"You know what his felony had been? Moonshining - making liquor - when he was 20-something years old. Do you want me to follow the law and put him in the penitentiary for two years or do you want me to make an exception?"
Clark deemed him not a threat to society, charged him with disorderly conduct and fined him $100.
"But that's the sort of things judges face every day," he says. "And I hope when people read (The Legal Limit), they will understand that everything is always not black and white, right or wrong."
As for his writing, Clark says "it's hard to articulate" what kept him going after no agent or publisher showed much interest for nearly two decades.
"I just liked writing," he says. "Larry Brown went through the same thing. Some really bad golfers never give up, and it was sort of like that for me.
"I remember writing a story for a college class, and the professor mentioned a sentence I had written and said it had meaning. That did something to me."
And those 18 years weren't wasted. "I was in law school part of the time," he says. "I didn't write every day. And the stuff I did write wasn't ready to be published. I can see that now. But I was growing as a writer.
"What really got me going, though, was when a good friend called me up and said 'I got published!' At that point, I knew if he could do it, I could do it. I knew I had to buckle down."
That is when Clark realized he could not wait for the inspiration to write. "I think you have to do it every day," he says. "Other writers do it in big bursts, but I am not one of them. I get up at 5:30 (a.m.), get a cup of coffee, sit down at the computer and try to write at least one page.
"I take it one day at a time. I don't look ahead, but I do have certain milestones - 50 pages, 100 pages, 200 pages ... "
Clark edits as he goes "so it won't be such a chore at the end ... it's hard for me to leave behind a bad paragraph or sentence and say I'll go back and fix it later. I'm just not like that."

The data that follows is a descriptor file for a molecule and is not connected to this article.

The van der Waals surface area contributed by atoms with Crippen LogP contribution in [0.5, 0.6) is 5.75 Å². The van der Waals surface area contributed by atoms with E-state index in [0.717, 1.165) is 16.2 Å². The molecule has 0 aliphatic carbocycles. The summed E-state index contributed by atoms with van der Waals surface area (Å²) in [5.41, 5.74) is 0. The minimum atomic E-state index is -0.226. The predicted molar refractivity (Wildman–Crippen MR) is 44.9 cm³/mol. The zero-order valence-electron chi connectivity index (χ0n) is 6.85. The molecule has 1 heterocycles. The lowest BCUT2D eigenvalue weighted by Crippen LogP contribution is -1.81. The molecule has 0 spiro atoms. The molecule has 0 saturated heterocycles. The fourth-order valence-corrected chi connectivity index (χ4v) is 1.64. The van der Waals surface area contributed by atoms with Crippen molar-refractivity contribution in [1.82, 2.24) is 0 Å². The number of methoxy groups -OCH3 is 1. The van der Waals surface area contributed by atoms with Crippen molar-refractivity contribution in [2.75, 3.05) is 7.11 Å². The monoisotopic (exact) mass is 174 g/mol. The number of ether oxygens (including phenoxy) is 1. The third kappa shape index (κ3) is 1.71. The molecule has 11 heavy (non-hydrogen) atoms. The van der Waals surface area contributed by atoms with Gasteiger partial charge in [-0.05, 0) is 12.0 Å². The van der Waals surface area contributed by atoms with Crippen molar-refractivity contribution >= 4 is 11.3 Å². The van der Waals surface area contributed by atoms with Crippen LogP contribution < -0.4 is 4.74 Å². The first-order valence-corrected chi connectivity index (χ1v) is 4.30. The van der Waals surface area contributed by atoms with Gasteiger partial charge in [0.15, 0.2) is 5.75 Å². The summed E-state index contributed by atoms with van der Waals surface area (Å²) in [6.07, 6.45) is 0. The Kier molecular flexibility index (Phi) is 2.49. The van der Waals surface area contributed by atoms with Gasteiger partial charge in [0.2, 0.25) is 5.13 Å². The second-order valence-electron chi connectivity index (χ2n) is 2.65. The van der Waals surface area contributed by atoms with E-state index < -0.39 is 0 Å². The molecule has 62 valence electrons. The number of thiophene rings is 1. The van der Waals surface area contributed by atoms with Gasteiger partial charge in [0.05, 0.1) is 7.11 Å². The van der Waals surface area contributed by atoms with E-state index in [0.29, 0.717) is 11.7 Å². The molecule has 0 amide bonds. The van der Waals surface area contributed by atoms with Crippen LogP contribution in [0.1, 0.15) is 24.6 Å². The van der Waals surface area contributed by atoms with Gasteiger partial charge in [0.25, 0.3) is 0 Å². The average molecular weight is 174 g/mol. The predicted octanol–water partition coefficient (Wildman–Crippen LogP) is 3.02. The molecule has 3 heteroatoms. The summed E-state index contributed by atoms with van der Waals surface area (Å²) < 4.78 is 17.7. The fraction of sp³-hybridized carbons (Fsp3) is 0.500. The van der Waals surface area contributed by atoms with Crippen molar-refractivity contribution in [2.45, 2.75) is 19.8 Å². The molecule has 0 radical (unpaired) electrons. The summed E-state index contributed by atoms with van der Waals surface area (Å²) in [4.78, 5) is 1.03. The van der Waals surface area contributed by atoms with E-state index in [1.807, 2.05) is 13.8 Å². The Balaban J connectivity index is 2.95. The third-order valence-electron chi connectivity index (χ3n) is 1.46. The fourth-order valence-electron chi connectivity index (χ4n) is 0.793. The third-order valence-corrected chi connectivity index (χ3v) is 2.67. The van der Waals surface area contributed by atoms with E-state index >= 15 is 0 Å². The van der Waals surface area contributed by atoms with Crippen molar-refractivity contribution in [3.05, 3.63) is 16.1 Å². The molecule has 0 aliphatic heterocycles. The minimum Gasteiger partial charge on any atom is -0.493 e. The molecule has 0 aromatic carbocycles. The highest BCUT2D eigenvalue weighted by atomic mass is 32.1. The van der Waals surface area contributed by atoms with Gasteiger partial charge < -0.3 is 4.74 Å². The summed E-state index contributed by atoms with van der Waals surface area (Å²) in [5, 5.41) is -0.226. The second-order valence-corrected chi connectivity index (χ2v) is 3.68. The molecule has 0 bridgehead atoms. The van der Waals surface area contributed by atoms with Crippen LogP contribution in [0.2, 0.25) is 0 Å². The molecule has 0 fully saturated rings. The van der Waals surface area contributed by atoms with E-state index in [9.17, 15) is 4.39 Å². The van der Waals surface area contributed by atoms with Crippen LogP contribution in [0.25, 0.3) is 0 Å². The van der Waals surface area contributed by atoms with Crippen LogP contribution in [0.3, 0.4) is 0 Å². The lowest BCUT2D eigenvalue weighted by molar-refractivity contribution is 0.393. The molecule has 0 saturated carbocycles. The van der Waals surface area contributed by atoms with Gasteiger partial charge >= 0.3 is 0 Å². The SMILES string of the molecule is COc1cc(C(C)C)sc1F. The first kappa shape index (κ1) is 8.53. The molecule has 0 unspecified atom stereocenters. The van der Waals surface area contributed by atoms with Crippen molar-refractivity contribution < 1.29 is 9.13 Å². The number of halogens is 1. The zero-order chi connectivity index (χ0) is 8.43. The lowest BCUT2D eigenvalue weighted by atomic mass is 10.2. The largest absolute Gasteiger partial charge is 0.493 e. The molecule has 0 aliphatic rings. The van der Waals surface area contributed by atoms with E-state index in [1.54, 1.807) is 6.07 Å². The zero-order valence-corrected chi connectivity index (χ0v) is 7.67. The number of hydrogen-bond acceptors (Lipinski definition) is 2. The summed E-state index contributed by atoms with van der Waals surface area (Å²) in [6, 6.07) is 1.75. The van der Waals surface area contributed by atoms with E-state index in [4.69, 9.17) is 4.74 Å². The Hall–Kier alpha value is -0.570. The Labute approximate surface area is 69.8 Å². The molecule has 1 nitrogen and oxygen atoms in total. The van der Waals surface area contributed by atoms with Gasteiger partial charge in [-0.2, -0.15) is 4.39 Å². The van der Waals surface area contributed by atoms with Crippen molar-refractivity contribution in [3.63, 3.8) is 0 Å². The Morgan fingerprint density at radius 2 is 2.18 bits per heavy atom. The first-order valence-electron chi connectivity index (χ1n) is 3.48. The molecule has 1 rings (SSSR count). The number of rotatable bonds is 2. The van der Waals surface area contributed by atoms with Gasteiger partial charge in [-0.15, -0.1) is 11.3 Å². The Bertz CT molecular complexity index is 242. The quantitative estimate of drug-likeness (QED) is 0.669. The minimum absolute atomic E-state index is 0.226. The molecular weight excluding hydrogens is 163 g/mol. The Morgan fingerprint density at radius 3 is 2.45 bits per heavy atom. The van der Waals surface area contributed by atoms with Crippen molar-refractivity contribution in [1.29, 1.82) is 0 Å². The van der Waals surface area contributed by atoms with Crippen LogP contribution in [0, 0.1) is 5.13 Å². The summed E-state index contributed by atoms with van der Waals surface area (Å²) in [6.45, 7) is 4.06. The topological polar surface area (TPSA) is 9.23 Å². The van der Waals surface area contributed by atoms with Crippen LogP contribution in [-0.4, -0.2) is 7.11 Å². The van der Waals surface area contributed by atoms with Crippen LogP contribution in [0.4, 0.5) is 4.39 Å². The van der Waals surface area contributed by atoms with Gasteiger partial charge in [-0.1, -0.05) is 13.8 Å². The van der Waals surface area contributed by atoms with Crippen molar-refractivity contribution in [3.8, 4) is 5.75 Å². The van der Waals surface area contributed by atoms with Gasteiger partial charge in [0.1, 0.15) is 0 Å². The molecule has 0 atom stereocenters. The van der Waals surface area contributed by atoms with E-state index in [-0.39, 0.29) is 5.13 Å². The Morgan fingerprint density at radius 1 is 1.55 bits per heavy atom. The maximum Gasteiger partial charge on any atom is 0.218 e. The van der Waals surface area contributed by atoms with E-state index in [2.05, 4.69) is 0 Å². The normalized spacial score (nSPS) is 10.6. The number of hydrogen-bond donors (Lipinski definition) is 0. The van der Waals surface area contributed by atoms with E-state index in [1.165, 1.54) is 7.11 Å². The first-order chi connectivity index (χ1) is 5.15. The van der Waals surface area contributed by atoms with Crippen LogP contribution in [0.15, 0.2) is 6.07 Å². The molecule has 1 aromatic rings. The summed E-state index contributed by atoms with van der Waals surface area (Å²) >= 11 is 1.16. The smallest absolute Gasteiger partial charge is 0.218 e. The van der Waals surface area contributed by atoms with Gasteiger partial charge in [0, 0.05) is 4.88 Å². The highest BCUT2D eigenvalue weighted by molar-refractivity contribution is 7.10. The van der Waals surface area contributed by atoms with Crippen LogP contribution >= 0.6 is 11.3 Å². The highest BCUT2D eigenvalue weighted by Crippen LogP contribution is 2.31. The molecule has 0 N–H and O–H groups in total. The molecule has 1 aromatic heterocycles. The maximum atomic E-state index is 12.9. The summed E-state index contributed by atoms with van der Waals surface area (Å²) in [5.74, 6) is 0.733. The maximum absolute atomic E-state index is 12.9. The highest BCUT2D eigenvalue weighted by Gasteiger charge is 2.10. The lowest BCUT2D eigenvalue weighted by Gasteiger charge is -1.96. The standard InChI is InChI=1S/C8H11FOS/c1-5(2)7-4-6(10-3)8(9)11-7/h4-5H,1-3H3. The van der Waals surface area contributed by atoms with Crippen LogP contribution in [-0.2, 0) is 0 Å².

He is constantly compared to Grisham, because both possess law degrees and specialize in legal thrillers. One newspaper even called him the "drinking man's Grisham" - hinting that Clark's characters are a bit rougher than Grisham's.
"I don't mind the comparisons at all," Clark says. "I really admire John. In fact, I think A Time to Kill is one of the great American classics."
Clark's style? "I like to write books that have trap doors, high banks, a lot of velocity, twists and turns, bit plots," he says. "I like books that have a beginning, middle and end, and maybe a little payoff as you go, then a big payoff at the end.
"So much of what you read today, especially short stories, is a writer taking 15 pages describing the stepping stones going up to his aunt's house. The story just stops dead."
He has worked with the same agent and editor - Joe Regal and Gary Fisketjon, respectively - on all three books.
"Joe believed in me when nobody else did," Clark says. "And Gary is a great editor. He told me once 'Remember, you're not being paid by the word, but for the right word.' That has stuck with me."
Something else has not left him: "It takes a lot of luck and timing to succeed in this business," he says. "The (Los Angeles Times) gave Legal Limit a great review, one of the best I've ever had. But if that one person had not liked it ... it's a house of cards and everything has to hold."